Smurfit Kappa has received an unsolicited acquisition proposal from International Paper (IP), which it has rejected.
IP reportedly proposed to acquire Smurfit Kappa, and Smurfit Kappa shareholders would receive a combination of cash and a minority holding in the combined business.
Europe’s largest cardboard box maker Smurfit Kappa said the proposal “fails entirely to reflect the Group’s strong growth prospects and attractive industry outlook” – which could leave the door open to an improved offer being considered in the future.
Smurfit Kappa’s enterprise value is about €9.8bn, according to FactSet data.
The board of Smurfit Kappa said after considering the proposal it was in the best interests of the Group’s shareholders to pursue its future as an independent company.
Smurfit Kappa recently announced EBITDA for 2017 of €1.2bn and a full year ROCE of 15%.
Plcs are obliged to ensure there is not a false market in their shares. It also increases the pressure on the bidder to comply with relevant regulatory timelines. This may have contributed to SKs decision to make the approach public.
Such a deal would create a super-group paper company and would mean a review of the deal by numerous competition authorities given the scale of the transaction and the spread of the two companies’ footprints. However, it may be deemed that these are more complementary than overlapping or there may be approval conditional on a number of divestitures. The Ball-Rexam mega deal approval also stipulated certain divestitures.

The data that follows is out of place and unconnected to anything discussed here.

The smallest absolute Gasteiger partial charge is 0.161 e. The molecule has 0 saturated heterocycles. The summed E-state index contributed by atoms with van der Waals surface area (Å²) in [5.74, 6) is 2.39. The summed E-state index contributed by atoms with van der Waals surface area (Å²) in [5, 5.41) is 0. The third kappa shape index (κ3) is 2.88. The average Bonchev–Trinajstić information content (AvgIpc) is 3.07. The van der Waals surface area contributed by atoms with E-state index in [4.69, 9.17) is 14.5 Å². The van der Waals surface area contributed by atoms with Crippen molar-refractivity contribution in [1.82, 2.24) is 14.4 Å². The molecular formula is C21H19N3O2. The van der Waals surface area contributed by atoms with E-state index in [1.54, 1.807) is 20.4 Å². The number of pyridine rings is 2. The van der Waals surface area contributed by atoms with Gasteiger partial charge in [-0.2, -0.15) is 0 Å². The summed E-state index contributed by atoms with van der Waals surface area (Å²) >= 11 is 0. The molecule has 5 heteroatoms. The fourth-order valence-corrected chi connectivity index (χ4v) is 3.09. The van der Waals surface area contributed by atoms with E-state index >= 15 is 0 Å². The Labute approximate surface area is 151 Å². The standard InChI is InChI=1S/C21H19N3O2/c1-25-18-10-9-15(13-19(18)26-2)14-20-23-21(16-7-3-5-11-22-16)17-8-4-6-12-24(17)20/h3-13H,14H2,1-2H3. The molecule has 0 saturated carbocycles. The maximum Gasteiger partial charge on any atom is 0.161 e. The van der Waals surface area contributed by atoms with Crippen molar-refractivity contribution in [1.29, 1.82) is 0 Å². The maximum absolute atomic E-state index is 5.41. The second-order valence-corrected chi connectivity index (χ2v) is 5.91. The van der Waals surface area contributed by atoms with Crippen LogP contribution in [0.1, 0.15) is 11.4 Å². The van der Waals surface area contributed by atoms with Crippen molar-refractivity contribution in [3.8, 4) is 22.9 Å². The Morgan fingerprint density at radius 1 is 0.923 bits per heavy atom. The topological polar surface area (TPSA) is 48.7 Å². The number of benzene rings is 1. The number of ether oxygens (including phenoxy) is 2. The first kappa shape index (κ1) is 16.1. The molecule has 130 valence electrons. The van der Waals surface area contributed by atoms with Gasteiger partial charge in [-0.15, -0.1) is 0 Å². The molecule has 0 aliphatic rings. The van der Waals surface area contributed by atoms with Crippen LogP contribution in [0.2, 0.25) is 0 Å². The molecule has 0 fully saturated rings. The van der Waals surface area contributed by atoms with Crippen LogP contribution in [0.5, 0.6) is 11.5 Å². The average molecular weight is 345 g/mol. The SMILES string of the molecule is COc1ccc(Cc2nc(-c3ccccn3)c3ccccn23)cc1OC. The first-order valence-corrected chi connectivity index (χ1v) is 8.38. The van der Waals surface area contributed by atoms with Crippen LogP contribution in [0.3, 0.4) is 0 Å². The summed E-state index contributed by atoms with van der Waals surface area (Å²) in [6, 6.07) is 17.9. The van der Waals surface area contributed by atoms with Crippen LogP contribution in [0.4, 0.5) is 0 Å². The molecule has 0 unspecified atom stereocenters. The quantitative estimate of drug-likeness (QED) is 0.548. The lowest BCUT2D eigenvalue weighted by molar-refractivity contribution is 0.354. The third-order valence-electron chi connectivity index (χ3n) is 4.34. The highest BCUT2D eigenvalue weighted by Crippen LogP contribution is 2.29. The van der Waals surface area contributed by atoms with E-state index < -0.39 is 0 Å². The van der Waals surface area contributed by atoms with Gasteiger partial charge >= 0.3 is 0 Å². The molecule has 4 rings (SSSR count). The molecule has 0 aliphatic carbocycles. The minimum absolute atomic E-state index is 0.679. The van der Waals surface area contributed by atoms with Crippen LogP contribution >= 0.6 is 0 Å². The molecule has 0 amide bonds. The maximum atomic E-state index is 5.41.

Liam O’Mahony, chairman of Smurfit Kappa said: “The Board of Smurfit Kappa has unanimously rejected this unsolicited and highly opportunistic Proposal.
“The Board believes that it is in the best interests of all stakeholders for the Group to pursue its future as an independent company, headquartered in Ireland, operating as the European and Pan-American leader in paper-based packaging. We strongly advise shareholders to take no action.”
International Paper did not comment.
Nicholas Mockett, head of packaging M&A at Moorgate Capital, said: “It is a strong rebuttal of the approach which may ensure IP walks away at this stage. A plc has a duty to shareholders to give due consideration to a legitimate approach. If IP increased its offer Smurfit Kappa would therefore reassess. The approach is not surprising given Smurfit Kappa’s strong position in Europe and Latin America and IPs strengths in North America. IP has recently increased its core focus, with the recent Graphic Packaging transaction.”